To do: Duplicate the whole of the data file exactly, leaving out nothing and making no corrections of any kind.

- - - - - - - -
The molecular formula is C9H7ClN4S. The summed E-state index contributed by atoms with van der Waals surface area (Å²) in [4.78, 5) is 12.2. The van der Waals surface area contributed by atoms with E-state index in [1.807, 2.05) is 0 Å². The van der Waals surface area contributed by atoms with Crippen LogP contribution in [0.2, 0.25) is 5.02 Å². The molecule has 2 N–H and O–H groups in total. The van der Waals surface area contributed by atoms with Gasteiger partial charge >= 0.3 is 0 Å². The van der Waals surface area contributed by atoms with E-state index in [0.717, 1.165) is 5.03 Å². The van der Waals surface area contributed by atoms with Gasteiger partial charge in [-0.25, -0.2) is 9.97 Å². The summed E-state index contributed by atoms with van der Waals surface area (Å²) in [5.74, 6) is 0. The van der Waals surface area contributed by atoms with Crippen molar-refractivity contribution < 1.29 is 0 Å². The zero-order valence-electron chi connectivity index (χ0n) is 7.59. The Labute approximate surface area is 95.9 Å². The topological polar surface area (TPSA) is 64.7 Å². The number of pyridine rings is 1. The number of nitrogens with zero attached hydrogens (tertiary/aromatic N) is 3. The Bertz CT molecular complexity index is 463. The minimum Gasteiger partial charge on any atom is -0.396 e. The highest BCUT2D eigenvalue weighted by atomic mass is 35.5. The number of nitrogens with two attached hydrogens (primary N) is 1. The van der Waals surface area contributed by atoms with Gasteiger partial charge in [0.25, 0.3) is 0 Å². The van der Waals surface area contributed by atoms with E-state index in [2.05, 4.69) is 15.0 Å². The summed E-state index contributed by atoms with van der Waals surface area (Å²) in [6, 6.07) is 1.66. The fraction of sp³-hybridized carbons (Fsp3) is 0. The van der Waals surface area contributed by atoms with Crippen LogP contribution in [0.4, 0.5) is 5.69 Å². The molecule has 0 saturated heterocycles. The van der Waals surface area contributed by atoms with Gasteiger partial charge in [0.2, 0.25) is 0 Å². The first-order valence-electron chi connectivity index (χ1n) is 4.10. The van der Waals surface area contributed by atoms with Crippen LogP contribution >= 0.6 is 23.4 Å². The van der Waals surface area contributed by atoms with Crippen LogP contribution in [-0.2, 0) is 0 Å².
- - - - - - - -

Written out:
The molecular formula is C9H7ClN4S. The summed E-state index contributed by atoms with van der Waals surface area (Å²) in [4.78, 5) is 12.2. The van der Waals surface area contributed by atoms with E-state index in [1.807, 2.05) is 0 Å². The van der Waals surface area contributed by atoms with Crippen LogP contribution in [0.2, 0.25) is 5.02 Å². The molecule has 2 N–H and O–H groups in total. The van der Waals surface area contributed by atoms with Gasteiger partial charge >= 0.3 is 0 Å². The van der Waals surface area contributed by atoms with E-state index in [0.717, 1.165) is 5.03 Å². The van der Waals surface area contributed by atoms with Gasteiger partial charge in [-0.25, -0.2) is 9.97 Å². The summed E-state index contributed by atoms with van der Waals surface area (Å²) in [5.74, 6) is 0. The van der Waals surface area contributed by atoms with Crippen molar-refractivity contribution < 1.29 is 0 Å². The zero-order valence-electron chi connectivity index (χ0n) is 7.59. The Labute approximate surface area is 95.9 Å². The topological polar surface area (TPSA) is 64.7 Å². The number of pyridine rings is 1. The number of nitrogens with zero attached hydrogens (tertiary/aromatic N) is 3. The Bertz CT molecular complexity index is 463. The minimum Gasteiger partial charge on any atom is -0.396 e. The highest BCUT2D eigenvalue weighted by atomic mass is 35.5. The number of nitrogens with two attached hydrogens (primary N) is 1. The van der Waals surface area contributed by atoms with Gasteiger partial charge in [0.25, 0.3) is 0 Å². The van der Waals surface area contributed by atoms with E-state index in [2.05, 4.69) is 15.0 Å². The summed E-state index contributed by atoms with van der Waals surface area (Å²) in [6, 6.07) is 1.66. The fraction of sp³-hybridized carbons (Fsp3) is 0. The van der Waals surface area contributed by atoms with Crippen LogP contribution in [0.4, 0.5) is 5.69 Å². The molecule has 0 saturated heterocycles. The van der Waals surface area contributed by atoms with Gasteiger partial charge in [0.2, 0.25) is 0 Å². The first-order valence-electron chi connectivity index (χ1n) is 4.10. The van der Waals surface area contributed by atoms with Crippen LogP contribution >= 0.6 is 23.4 Å². The van der Waals surface area contributed by atoms with Crippen LogP contribution in [-0.2, 0) is 0 Å².